In this business you often have to deal with the customer service departments of hardware and software manufacturers. The experience can be easy and pleasant, frustrating and difficult to the point of enraging, or anything in between. After a while you get a pretty good idea of what kind of company you are dealing with based on their customer service. Following are two examples that illustrate how customer service ought to work, and how it ought not.
First, the good example. I recently had to order a recovery CD for a customer’s Lenovo laptop. I went to the Lenovo website and easily located a number for customer service. Called the number and with two keystrokes was talking with a live, native English-speaking representative. I explained what I needed, they forwarded me once to another rep who gathered some information, then forwarded me one more time, where I confirmed the information and gave a credit card number. They explained that the disk would arrive within 3 business days. The cost was, I thought, quite reasonable. Total time to complete: maybe 12 minutes. This was at about 3 in the afternoon. The next morning when I arrived at work at about 9:45, the CD had already been delivered! I was most impressed. Now contrast that optimal experience with the following.
A customer’s computer had become sluggish and unresponsive when surfing the internet. Eventually the internet quit working altogether. I determined that the problem lay with a program called Puresight, installed originally by a Time Warner tech as part of their free security package. Puresight is one of those net nanny-type programs designed to keep kids safe from internet bullies. It monitors internet connections and shuts out any potentially offensive content. Problem was, the software was filtering so well that nothing at all was getting through.
Dubious value of the software aside, in this case it should not have been installed at all because the customer was a single woman of grandmotherly age. Installing Puresight for her was totally inappropriate.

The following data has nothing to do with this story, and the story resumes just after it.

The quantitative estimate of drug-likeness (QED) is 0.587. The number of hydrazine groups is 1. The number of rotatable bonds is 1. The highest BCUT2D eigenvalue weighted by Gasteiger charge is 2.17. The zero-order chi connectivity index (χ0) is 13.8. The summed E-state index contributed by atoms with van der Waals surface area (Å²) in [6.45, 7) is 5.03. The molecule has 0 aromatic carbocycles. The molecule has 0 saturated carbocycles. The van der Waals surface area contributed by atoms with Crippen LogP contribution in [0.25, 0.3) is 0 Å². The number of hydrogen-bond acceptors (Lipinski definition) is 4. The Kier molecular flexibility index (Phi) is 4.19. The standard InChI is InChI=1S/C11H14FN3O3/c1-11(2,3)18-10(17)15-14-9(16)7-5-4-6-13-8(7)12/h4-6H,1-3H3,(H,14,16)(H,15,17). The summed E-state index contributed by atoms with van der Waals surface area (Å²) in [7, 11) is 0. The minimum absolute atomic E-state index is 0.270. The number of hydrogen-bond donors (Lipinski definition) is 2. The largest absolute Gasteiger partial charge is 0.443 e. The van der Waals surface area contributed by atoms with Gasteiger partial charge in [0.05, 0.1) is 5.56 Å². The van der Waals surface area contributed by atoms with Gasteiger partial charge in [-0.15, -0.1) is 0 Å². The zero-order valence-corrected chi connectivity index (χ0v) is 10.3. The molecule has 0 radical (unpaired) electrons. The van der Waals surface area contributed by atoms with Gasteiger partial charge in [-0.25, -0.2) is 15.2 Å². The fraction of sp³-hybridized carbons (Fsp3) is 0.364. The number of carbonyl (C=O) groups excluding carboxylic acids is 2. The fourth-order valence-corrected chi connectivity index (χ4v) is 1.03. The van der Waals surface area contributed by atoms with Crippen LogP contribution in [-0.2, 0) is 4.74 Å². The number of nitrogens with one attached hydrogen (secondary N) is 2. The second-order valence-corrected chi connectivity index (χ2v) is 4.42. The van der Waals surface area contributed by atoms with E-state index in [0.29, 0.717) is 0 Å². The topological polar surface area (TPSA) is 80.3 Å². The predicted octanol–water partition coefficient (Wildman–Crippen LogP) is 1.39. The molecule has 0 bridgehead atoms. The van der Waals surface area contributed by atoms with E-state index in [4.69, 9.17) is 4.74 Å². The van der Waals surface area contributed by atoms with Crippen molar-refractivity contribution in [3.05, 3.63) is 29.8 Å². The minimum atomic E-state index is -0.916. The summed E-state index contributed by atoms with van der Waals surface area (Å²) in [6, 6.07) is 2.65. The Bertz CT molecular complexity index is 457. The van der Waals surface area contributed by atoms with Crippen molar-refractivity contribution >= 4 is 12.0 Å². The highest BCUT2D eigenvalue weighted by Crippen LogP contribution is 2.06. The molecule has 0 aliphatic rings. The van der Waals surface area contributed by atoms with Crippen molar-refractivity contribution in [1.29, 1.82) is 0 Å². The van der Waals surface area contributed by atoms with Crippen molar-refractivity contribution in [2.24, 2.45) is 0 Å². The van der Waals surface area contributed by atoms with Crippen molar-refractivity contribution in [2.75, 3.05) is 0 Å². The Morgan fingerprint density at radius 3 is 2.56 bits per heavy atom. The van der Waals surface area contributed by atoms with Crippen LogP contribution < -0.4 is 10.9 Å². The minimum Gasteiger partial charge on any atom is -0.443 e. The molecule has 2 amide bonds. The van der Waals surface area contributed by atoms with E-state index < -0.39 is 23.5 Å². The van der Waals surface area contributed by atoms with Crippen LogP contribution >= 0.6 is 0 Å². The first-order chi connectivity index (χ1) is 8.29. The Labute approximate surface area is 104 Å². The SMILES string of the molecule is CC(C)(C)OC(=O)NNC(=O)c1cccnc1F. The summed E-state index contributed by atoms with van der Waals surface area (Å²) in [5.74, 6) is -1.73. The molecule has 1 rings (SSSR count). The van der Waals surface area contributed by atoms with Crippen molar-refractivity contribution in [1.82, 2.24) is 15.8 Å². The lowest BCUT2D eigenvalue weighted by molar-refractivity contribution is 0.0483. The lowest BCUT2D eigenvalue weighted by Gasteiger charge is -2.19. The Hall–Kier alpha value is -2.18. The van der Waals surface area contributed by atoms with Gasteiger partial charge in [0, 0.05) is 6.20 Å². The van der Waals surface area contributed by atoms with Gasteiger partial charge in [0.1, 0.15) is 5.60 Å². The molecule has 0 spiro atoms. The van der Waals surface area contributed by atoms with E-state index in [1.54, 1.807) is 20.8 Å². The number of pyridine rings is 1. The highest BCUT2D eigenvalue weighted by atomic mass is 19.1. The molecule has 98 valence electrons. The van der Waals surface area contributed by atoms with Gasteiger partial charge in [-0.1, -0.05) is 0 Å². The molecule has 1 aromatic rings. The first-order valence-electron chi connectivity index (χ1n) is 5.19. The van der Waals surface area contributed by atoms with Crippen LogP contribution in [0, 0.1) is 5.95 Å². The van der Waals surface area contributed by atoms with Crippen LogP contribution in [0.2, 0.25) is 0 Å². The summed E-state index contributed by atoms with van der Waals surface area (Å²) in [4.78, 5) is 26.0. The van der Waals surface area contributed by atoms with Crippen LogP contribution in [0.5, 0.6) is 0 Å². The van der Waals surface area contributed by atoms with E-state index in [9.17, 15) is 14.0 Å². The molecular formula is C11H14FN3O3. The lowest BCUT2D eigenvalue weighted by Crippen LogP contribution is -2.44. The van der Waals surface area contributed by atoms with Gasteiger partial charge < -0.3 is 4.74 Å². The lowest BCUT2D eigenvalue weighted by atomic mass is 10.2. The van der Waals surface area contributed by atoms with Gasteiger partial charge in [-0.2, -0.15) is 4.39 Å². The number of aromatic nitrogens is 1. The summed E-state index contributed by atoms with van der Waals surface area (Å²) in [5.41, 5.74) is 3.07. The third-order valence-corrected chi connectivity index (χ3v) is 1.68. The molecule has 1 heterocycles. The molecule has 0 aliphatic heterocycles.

Obviously, the software needed to be removed. Problem was, removal required a special password, and that password had been supplied by the TW tech, who didn’t bother to inform the customer. Normally this is not a problem either, as you can simply remove the executables manually. But the makers of the software had gotten a little carried away with the security with this program. Long story short, there was no easy way, and maybe not even a difficult one, to remove the Puresight software without knowing that password.
Apparently, Time Warner had subcontracted their security-software development to Computer Associates, who in turn subbed the development of Puresight to an Israeli company. Calls for support to Time Warner and Computer Associates were absolutely fruitless. Time Warner said “Call Computer Associates.” Computer Associates said “call Puresight.” Puresight said nothing. Voice messages were not returned, emails were not answered. Problem was not solved. Fortunately, the customer was OK with simply erasing the hard drive and starting over. But such a drastic step should not have been necessary. If the companies involved had behaved responsibly, done a decent job, and not passed the buck, that customer would not have been inconvenienced, and this computer medic would not have become frustrated and annoyed.
Unfortunately, there seem to be far too few of the good customer-support experiences, and far too many of the bad ones. But it doesn’t have to be that way. I don’t expect exemplary service every time. But is it too much to expect competent service at least most of the time?